Microsoft's new search engine Bing is closing in on 10 percent of the query market, as the company has reported a 4.5 percent increase over July. That's good news for the search engine, which I've tried and reviewed, and consider an excellent product. The less-good news is that, at 9.4 percent, Bing is still lightyears behind Google search, which continues to command about two-thirds of the market.


Months ago, I asked whether Bing could actually be better than Google. At the time, I wrote that many of my searches were getting nearly identical results on Google and Bing (you can compare results yourself at this Bing vs. Google site). But if the engines were twins, it was as though "Bing has taken its twin to beauty school and enrolled her in intense summer classes." In other words, Bing was sleeker and exceedingly good at narrowing consumer searches by suggesting further search terms and allowing users to preview pages in the results box.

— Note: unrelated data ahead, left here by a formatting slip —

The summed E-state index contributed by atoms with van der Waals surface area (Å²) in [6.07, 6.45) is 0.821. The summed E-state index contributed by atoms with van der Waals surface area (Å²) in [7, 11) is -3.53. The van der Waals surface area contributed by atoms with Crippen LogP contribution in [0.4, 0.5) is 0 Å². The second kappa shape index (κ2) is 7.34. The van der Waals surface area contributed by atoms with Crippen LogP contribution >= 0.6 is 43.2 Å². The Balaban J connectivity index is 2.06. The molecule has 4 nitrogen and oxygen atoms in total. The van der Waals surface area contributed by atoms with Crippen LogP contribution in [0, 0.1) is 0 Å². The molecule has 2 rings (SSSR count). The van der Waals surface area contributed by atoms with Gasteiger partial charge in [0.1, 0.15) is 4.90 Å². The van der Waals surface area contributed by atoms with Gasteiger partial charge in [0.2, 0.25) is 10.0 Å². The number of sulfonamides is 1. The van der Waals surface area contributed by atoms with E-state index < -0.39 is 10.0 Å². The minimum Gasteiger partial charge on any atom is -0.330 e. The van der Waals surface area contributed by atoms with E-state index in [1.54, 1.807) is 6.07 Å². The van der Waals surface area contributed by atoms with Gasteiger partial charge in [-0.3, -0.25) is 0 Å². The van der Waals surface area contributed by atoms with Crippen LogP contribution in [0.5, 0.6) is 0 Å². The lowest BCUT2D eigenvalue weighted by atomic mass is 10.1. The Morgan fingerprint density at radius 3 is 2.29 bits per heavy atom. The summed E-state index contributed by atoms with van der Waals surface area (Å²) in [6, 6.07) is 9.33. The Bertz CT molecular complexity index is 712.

After a couple conversations with James Fallows, who still prefers Google for its ability to return more news-worthy results, we decided that Bing might be a better consumer tool, but Google remained the premier research tool. Maybe that's why my relationship with Bing now is a bit like my relationship with my new suitcase. Sure it's more attractive, with better stitching and neater pockets. But when I go away for the weekend, it always remains in my closet. As a journalist (who doesn't shop online) I just see no reason to change what works for me, and Google does.

Also, I just can't imagine the phrase "Can you Bing that for me?" ever coming out of my mouth.

We want to hear what you think about this article. Submit a letter to the editor or write to letters@theatlantic.com.